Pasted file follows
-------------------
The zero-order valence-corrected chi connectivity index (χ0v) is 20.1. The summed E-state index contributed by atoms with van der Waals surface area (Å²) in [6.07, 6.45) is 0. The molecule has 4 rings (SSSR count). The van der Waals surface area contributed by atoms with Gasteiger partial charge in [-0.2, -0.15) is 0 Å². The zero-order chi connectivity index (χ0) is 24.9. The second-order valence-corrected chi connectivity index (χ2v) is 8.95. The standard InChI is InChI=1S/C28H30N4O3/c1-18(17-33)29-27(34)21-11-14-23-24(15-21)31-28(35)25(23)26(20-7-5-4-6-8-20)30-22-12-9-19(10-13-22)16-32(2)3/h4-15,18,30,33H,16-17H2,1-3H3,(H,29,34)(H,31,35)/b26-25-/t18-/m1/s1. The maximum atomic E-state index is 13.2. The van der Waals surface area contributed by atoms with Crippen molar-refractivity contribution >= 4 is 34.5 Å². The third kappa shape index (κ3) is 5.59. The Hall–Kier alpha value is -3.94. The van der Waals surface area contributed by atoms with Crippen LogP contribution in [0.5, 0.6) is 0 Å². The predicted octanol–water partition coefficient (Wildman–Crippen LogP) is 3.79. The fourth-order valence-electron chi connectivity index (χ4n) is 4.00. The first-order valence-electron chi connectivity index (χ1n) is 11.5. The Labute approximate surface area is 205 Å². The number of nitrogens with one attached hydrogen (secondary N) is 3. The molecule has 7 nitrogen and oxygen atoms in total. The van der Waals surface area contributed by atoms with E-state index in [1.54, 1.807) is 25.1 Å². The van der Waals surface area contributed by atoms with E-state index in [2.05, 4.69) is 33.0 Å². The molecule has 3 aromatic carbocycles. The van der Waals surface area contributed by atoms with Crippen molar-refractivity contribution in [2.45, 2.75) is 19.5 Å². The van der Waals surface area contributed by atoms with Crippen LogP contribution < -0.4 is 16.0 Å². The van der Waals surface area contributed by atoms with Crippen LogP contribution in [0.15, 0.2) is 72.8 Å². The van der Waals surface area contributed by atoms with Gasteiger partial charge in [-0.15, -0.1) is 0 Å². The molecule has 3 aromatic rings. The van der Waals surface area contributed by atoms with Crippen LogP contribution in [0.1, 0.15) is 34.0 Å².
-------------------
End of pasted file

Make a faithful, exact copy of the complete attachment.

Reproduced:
The zero-order valence-corrected chi connectivity index (χ0v) is 20.1. The summed E-state index contributed by atoms with van der Waals surface area (Å²) in [6.07, 6.45) is 0. The molecule has 4 rings (SSSR count). The van der Waals surface area contributed by atoms with Gasteiger partial charge in [-0.2, -0.15) is 0 Å². The zero-order chi connectivity index (χ0) is 24.9. The second-order valence-corrected chi connectivity index (χ2v) is 8.95. The standard InChI is InChI=1S/C28H30N4O3/c1-18(17-33)29-27(34)21-11-14-23-24(15-21)31-28(35)25(23)26(20-7-5-4-6-8-20)30-22-12-9-19(10-13-22)16-32(2)3/h4-15,18,30,33H,16-17H2,1-3H3,(H,29,34)(H,31,35)/b26-25-/t18-/m1/s1. The maximum atomic E-state index is 13.2. The van der Waals surface area contributed by atoms with Crippen molar-refractivity contribution >= 4 is 34.5 Å². The third kappa shape index (κ3) is 5.59. The Hall–Kier alpha value is -3.94. The van der Waals surface area contributed by atoms with Crippen LogP contribution in [0.5, 0.6) is 0 Å². The predicted octanol–water partition coefficient (Wildman–Crippen LogP) is 3.79. The fourth-order valence-electron chi connectivity index (χ4n) is 4.00. The first-order valence-electron chi connectivity index (χ1n) is 11.5. The Labute approximate surface area is 205 Å². The number of nitrogens with one attached hydrogen (secondary N) is 3. The molecule has 7 nitrogen and oxygen atoms in total. The van der Waals surface area contributed by atoms with E-state index in [1.54, 1.807) is 25.1 Å². The van der Waals surface area contributed by atoms with E-state index in [2.05, 4.69) is 33.0 Å². The molecule has 3 aromatic carbocycles. The van der Waals surface area contributed by atoms with Crippen molar-refractivity contribution in [2.45, 2.75) is 19.5 Å². The van der Waals surface area contributed by atoms with Crippen LogP contribution < -0.4 is 16.0 Å². The van der Waals surface area contributed by atoms with Crippen LogP contribution in [0.15, 0.2) is 72.8 Å². The van der Waals surface area contributed by atoms with Gasteiger partial charge in [-0.15, -0.1) is 0 Å². The molecule has 3 aromatic rings. The van der Waals surface area contributed by atoms with Crippen LogP contribution in [0.1, 0.15) is 34.0 Å².